Jacobin disagrees!

Is there a Jacobin article where that would not be the appropriate link text?
posted by Pope Guilty at 2:21 PM on November 16, 2014 [15 favorites]


This article strikes me as remarkably bad and poorly argued, and based mostly on suggestion and innuendo.

But suggestion and innuendo are valid and meaningful modes of argument in many traditional and working-class cultures. The insistence that arguments must be well thought out, make a coherent point, and rely on facts, only serves to perpetuate... etc., etc.
posted by officer_fred at 2:25 PM on November 16, 2014 [13 favorites]


"based mostly on suggestion and innuendo"

Hey sexy I really like your f holes, wanna come over here and show me your g string while I show you my grand staff?
posted by Eyebrows McGee at 2:27 PM on November 16, 2014 [11 favorites]


I've never had the slightest insight into how Shape Note Singing notation is supposed to make anything easier for anybody. Do I have this straight? They don't use key signatures or sharps and flats. Instead the system encodes a note's scale degree, using an idiosyncratic modification of solfege syllables, so that a B on the staff, written with one shape, may actually be a Bb, for example, if we are in the key of F, not the key of C.

Maybe it makes more sense if you come to it without knowing traditional notation.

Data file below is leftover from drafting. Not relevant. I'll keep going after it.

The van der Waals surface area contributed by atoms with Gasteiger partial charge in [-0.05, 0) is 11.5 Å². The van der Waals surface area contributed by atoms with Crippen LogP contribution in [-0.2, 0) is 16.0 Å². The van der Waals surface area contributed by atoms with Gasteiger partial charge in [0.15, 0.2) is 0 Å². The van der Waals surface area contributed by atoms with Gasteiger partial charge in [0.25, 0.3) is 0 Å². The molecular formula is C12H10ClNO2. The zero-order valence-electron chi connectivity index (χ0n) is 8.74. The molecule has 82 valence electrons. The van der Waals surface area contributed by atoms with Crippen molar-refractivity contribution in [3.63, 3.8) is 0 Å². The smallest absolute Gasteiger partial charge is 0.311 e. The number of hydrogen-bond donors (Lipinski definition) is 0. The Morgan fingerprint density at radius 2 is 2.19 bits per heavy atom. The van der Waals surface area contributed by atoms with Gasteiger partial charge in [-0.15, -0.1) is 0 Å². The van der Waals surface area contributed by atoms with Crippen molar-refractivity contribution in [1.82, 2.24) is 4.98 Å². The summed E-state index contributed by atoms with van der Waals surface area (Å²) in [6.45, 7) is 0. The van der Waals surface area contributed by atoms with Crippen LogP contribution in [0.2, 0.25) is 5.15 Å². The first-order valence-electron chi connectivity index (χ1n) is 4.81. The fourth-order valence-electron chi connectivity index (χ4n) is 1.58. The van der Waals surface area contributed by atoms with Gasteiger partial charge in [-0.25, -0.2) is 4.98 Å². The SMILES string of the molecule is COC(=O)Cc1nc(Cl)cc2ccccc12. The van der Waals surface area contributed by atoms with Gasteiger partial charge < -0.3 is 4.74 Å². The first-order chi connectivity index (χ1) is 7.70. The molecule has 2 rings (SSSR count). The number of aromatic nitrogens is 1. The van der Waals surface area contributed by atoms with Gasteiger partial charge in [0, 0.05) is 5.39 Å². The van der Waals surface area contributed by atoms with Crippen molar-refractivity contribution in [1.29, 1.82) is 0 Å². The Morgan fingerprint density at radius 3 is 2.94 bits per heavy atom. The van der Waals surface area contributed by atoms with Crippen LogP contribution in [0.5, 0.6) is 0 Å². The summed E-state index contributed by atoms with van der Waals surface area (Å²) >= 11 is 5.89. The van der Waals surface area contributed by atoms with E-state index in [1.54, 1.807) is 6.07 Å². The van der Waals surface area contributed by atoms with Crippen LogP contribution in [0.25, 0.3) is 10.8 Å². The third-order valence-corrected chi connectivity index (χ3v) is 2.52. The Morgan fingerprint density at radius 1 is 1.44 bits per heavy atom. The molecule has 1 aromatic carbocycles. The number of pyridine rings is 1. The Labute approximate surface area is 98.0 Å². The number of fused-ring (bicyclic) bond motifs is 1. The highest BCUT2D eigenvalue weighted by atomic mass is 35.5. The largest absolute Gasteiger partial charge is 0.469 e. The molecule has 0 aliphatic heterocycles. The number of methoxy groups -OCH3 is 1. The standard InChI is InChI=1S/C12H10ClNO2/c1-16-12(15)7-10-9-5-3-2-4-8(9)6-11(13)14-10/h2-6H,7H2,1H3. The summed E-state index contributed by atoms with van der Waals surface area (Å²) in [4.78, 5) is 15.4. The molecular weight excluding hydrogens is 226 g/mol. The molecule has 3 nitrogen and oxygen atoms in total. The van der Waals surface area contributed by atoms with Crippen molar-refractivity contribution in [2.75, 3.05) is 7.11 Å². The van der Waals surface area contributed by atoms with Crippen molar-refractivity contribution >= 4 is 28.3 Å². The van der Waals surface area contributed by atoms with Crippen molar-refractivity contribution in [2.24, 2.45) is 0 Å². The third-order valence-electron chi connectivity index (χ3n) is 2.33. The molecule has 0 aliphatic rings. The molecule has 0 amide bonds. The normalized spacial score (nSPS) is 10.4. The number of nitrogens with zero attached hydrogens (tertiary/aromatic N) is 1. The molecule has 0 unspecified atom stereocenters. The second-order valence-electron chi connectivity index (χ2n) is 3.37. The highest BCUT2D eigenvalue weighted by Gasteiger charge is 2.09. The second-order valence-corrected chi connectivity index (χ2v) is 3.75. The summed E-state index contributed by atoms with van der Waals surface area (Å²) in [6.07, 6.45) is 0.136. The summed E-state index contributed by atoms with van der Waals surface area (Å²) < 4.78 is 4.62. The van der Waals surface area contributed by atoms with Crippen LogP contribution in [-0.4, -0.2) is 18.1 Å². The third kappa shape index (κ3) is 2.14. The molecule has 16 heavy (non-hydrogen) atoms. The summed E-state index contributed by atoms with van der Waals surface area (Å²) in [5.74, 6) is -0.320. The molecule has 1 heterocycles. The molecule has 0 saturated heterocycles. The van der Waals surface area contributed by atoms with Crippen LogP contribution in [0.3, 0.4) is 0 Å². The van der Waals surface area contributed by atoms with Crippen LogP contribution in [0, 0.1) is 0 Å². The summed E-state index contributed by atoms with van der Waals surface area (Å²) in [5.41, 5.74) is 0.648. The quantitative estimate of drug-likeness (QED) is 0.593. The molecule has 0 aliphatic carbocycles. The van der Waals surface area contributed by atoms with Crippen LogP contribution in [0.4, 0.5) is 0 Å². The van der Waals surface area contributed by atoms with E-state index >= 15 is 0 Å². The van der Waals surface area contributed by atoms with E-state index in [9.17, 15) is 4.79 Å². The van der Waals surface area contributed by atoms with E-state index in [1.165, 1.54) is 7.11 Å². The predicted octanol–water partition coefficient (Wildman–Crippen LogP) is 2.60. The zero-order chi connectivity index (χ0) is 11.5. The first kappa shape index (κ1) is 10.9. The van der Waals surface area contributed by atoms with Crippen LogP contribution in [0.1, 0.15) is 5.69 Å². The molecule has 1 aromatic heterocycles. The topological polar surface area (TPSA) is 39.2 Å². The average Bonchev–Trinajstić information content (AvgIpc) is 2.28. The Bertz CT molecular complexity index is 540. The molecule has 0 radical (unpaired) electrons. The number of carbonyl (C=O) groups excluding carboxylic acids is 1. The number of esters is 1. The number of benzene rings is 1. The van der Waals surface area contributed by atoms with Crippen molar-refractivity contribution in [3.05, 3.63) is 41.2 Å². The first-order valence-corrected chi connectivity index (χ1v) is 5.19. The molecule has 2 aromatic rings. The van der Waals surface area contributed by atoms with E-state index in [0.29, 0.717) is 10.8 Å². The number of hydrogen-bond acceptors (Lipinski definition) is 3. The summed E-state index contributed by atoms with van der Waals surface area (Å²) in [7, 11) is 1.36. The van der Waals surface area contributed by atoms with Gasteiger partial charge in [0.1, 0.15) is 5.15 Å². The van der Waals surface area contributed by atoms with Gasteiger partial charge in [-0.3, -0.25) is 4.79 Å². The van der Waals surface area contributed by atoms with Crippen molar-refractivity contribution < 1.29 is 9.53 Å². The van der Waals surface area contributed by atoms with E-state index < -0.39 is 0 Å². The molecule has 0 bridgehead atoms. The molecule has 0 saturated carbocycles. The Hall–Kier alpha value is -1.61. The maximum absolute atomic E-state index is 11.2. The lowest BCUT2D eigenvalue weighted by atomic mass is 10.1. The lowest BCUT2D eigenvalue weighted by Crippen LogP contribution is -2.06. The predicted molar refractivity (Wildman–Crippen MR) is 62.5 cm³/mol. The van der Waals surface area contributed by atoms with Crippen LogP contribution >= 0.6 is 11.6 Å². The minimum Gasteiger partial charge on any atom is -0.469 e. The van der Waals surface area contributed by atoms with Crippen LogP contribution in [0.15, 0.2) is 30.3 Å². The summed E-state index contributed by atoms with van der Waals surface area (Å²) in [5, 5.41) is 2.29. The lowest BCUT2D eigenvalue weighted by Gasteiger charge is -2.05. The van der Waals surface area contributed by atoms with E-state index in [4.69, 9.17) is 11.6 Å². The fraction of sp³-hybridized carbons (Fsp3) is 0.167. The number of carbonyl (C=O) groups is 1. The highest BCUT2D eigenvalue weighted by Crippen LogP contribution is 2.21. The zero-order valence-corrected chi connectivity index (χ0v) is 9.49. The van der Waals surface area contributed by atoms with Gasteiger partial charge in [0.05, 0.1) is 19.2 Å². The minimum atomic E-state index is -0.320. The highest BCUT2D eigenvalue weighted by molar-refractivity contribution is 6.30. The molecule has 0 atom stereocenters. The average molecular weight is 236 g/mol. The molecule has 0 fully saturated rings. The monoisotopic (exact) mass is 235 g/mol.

posted by thelonius at 2:29 PM on November 16, 2014


I recognize that she's writing about the UK, but I wonder what she'd say about the US, where classical music training has become a social-advancement cul-de-sac, chiefly occupied by children of parents who fail to understand that they'd do far better to focus on lacrosse or crew if they want to get into the Ivies.

I think classical music is still a status marker for the older generation.

For those under, say, 50, I think cultural omnivorism is more of a status marker. Showing that you enjoy and respect MIA just as much as Mozart gives you much more cred than spurning pop music, which makes you look out-of-touch and a bit aspirational.
posted by dontjumplarry at 2:30 PM on November 16, 2014 [12 favorites]


What an interesting article. I like it when sociologists take on classical music. If you just looked at the education, you'd never know classical has under 5% of worldwide album sales. I love what El Sistema does in Venezuela. The concert I saw in the UK was really really bad. I could see the kids and parents loving it. But there's this taste of classical music being foisted on people whose world it has nothing to do with, because it's the pursestrings people's music.
posted by yoHighness at 2:30 PM on November 16, 2014


For one thing, the suggestion that music technology software (which generally requires a minimum investment of hundreds of dollars) is somehow more egalitarian than what you can do with a pen and paper is laughable.
posted by speicus at 2:30 PM on November 16, 2014 [5 favorites]


How Popular Musicians Learn